Even though, he's only a baby, I feel that he knows the meaning of life. Each day is a new day. Life is to love, to learn, and to let go. I gave life to my son, he learned to love, and soon I will have to let him go.

    Chapter 3
    Being a Young Mother In College

    Being a young mother in college is hard to manage. To my knowledge there are three effects from trying to raise a child and getting an education at the same time. These effects are: No time to complete things, lack of sleep, and a limited social life.

    Being a mother always comes before being a student and being a young parent means putting my social life on hold. To begin with, there seems to be not enough time in a day to complete my errands. Completions of the simple things such as: reading my mail, paying bills, or even finding the time to eat a meal. It is even harder to complete anything while the child maybe ill or just wants to be with you.

    Another effect of being a young mother, all in the while seeking a higher education, is the lack of sleep. I sometimes find myself up past the second showing of the eleven o'clock news, trying to complete a ten-page paper due that morning, because my son was up most of the night cutting his first tooth or he has an ear infection. Or I'd be up before dawn, trying to complete or tackle my daily chores; of wash, dusting, or preparing of meals for the day that lies ahead; so I can later complete my homework and be with my son.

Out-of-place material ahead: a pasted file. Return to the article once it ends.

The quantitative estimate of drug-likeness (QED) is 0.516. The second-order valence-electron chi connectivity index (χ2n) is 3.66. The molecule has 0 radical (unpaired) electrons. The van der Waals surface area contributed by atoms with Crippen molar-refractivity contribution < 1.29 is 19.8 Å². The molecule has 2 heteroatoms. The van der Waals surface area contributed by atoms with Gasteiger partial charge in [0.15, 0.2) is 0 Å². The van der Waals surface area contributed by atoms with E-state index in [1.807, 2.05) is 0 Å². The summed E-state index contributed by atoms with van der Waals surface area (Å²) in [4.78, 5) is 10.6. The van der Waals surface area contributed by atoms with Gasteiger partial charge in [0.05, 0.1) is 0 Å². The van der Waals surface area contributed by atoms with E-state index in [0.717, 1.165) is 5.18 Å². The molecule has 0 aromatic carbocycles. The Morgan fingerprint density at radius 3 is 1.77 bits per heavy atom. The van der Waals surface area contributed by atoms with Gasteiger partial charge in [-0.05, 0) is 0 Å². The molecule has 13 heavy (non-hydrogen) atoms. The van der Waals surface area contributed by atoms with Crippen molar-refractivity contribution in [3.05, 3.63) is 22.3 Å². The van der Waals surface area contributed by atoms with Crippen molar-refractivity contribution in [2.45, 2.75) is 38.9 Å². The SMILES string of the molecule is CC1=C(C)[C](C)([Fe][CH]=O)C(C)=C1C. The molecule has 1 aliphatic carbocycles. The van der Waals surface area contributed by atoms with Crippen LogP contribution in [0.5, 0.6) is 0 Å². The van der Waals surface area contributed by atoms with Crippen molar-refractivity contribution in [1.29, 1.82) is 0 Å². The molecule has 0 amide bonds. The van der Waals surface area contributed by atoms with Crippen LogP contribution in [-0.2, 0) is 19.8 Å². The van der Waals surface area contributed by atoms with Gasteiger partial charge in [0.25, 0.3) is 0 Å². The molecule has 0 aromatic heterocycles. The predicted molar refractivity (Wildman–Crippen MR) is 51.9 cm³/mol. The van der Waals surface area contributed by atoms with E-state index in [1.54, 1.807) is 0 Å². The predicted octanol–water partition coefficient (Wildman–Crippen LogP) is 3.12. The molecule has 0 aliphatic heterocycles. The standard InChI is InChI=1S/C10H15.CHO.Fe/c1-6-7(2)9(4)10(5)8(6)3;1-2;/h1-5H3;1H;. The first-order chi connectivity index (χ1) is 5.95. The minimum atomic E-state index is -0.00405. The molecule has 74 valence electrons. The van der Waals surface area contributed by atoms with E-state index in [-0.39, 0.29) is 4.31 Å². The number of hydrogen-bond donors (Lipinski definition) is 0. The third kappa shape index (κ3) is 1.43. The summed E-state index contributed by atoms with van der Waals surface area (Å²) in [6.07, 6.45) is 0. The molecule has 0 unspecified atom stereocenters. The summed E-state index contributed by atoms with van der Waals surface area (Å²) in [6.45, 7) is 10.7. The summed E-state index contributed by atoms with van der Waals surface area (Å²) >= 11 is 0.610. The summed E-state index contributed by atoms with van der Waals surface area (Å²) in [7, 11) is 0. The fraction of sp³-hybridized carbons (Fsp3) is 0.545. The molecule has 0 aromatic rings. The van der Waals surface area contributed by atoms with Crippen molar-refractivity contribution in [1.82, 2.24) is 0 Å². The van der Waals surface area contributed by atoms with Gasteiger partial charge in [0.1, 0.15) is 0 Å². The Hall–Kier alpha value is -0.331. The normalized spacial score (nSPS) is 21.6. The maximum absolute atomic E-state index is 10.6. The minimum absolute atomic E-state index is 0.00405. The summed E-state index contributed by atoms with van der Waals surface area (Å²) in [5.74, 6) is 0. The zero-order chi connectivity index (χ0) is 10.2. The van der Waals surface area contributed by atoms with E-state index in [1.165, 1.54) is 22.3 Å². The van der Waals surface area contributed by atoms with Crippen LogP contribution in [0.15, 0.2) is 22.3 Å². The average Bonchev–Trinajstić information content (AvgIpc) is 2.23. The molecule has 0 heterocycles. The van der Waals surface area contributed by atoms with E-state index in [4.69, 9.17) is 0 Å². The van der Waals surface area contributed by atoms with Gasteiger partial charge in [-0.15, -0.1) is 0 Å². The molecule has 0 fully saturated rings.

Finally, the last effect of being a young parent and having to attend school at the same time; is having to learn to part with my social life. It's hard when you're young and that's all you know of. For example, I'm not able to go to a movie whenever I feel like it, or pack my bags to head out on the road for a road trip, just because I feel like it. Even if I could do as I please, I would have to find a baby sitter. And finding a baby sitter is a task all its own. Being a young parent who is seeking a higher education at the same time is not so easy. But in the end it is rewarding.